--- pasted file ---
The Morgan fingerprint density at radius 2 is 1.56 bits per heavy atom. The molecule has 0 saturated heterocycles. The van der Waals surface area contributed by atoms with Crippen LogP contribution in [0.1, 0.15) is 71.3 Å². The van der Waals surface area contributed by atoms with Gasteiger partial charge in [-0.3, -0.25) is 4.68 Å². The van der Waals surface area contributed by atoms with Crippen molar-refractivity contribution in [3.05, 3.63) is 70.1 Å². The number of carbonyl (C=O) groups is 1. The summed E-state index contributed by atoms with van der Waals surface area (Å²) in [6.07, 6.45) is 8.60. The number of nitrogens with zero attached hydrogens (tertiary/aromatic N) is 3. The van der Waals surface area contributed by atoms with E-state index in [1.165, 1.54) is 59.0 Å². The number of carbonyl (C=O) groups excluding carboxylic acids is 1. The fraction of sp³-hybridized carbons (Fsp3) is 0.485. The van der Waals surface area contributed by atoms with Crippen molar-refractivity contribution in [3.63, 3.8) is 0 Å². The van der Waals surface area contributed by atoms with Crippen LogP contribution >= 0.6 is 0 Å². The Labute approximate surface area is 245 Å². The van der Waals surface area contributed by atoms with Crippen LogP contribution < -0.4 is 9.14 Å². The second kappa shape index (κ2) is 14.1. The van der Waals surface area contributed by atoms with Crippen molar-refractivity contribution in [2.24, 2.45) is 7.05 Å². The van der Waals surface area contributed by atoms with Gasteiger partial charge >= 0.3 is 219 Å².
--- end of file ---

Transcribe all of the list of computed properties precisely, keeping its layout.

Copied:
The Morgan fingerprint density at radius 2 is 1.56 bits per heavy atom. The molecule has 0 saturated heterocycles. The van der Waals surface area contributed by atoms with Crippen LogP contribution in [0.1, 0.15) is 71.3 Å². The van der Waals surface area contributed by atoms with Gasteiger partial charge in [-0.3, -0.25) is 4.68 Å². The van der Waals surface area contributed by atoms with Crippen molar-refractivity contribution in [3.05, 3.63) is 70.1 Å². The number of carbonyl (C=O) groups is 1. The summed E-state index contributed by atoms with van der Waals surface area (Å²) in [6.07, 6.45) is 8.60. The number of nitrogens with zero attached hydrogens (tertiary/aromatic N) is 3. The van der Waals surface area contributed by atoms with E-state index in [1.165, 1.54) is 59.0 Å². The number of carbonyl (C=O) groups excluding carboxylic acids is 1. The fraction of sp³-hybridized carbons (Fsp3) is 0.485. The van der Waals surface area contributed by atoms with Crippen molar-refractivity contribution in [3.63, 3.8) is 0 Å². The van der Waals surface area contributed by atoms with Crippen LogP contribution >= 0.6 is 0 Å². The Labute approximate surface area is 245 Å². The van der Waals surface area contributed by atoms with Crippen LogP contribution < -0.4 is 9.14 Å². The second kappa shape index (κ2) is 14.1. The van der Waals surface area contributed by atoms with Crippen molar-refractivity contribution in [2.24, 2.45) is 7.05 Å². The van der Waals surface area contributed by atoms with Gasteiger partial charge >= 0.3 is 219 Å².